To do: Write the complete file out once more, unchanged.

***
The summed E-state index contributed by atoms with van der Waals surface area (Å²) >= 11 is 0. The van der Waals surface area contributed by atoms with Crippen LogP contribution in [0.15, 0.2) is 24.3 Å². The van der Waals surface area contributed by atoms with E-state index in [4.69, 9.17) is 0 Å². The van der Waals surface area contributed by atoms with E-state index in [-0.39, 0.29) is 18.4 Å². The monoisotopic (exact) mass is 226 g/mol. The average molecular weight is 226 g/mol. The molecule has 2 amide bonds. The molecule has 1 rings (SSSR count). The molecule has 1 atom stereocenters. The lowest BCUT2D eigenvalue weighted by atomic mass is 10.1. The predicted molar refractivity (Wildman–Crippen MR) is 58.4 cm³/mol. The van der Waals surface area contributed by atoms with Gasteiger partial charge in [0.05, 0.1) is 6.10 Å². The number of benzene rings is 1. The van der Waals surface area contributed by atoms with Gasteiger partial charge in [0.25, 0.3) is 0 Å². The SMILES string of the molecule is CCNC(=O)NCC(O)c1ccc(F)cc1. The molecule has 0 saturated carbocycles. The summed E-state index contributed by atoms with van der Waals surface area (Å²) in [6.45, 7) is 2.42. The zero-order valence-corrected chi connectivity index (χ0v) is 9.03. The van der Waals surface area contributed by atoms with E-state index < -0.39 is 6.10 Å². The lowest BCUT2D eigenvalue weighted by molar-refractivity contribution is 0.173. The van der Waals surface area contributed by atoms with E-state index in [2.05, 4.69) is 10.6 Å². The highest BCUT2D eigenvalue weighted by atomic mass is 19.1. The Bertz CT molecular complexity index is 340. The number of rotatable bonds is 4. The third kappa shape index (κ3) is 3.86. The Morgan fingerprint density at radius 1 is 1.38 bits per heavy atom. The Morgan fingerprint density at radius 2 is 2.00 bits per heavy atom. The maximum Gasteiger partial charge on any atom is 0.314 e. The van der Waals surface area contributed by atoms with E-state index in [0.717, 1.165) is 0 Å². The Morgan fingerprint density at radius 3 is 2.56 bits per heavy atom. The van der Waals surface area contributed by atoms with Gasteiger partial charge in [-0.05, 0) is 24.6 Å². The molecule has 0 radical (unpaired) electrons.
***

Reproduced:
The summed E-state index contributed by atoms with van der Waals surface area (Å²) >= 11 is 0. The van der Waals surface area contributed by atoms with Crippen LogP contribution in [0.15, 0.2) is 24.3 Å². The van der Waals surface area contributed by atoms with E-state index in [4.69, 9.17) is 0 Å². The van der Waals surface area contributed by atoms with E-state index in [-0.39, 0.29) is 18.4 Å². The monoisotopic (exact) mass is 226 g/mol. The average molecular weight is 226 g/mol. The molecule has 2 amide bonds. The molecule has 1 rings (SSSR count). The molecule has 1 atom stereocenters. The lowest BCUT2D eigenvalue weighted by atomic mass is 10.1. The predicted molar refractivity (Wildman–Crippen MR) is 58.4 cm³/mol. The van der Waals surface area contributed by atoms with Gasteiger partial charge in [0.05, 0.1) is 6.10 Å². The number of benzene rings is 1. The van der Waals surface area contributed by atoms with Gasteiger partial charge in [0.25, 0.3) is 0 Å². The SMILES string of the molecule is CCNC(=O)NCC(O)c1ccc(F)cc1. The molecule has 0 saturated carbocycles. The summed E-state index contributed by atoms with van der Waals surface area (Å²) in [6.45, 7) is 2.42. The zero-order valence-corrected chi connectivity index (χ0v) is 9.03. The van der Waals surface area contributed by atoms with E-state index < -0.39 is 6.10 Å². The lowest BCUT2D eigenvalue weighted by molar-refractivity contribution is 0.173. The van der Waals surface area contributed by atoms with E-state index in [2.05, 4.69) is 10.6 Å². The highest BCUT2D eigenvalue weighted by atomic mass is 19.1. The Bertz CT molecular complexity index is 340. The number of rotatable bonds is 4. The third kappa shape index (κ3) is 3.86. The Morgan fingerprint density at radius 1 is 1.38 bits per heavy atom. The Morgan fingerprint density at radius 2 is 2.00 bits per heavy atom. The maximum Gasteiger partial charge on any atom is 0.314 e. The van der Waals surface area contributed by atoms with E-state index in [0.717, 1.165) is 0 Å². The Morgan fingerprint density at radius 3 is 2.56 bits per heavy atom. The van der Waals surface area contributed by atoms with Gasteiger partial charge in [-0.05, 0) is 24.6 Å². The molecule has 0 radical (unpaired) electrons.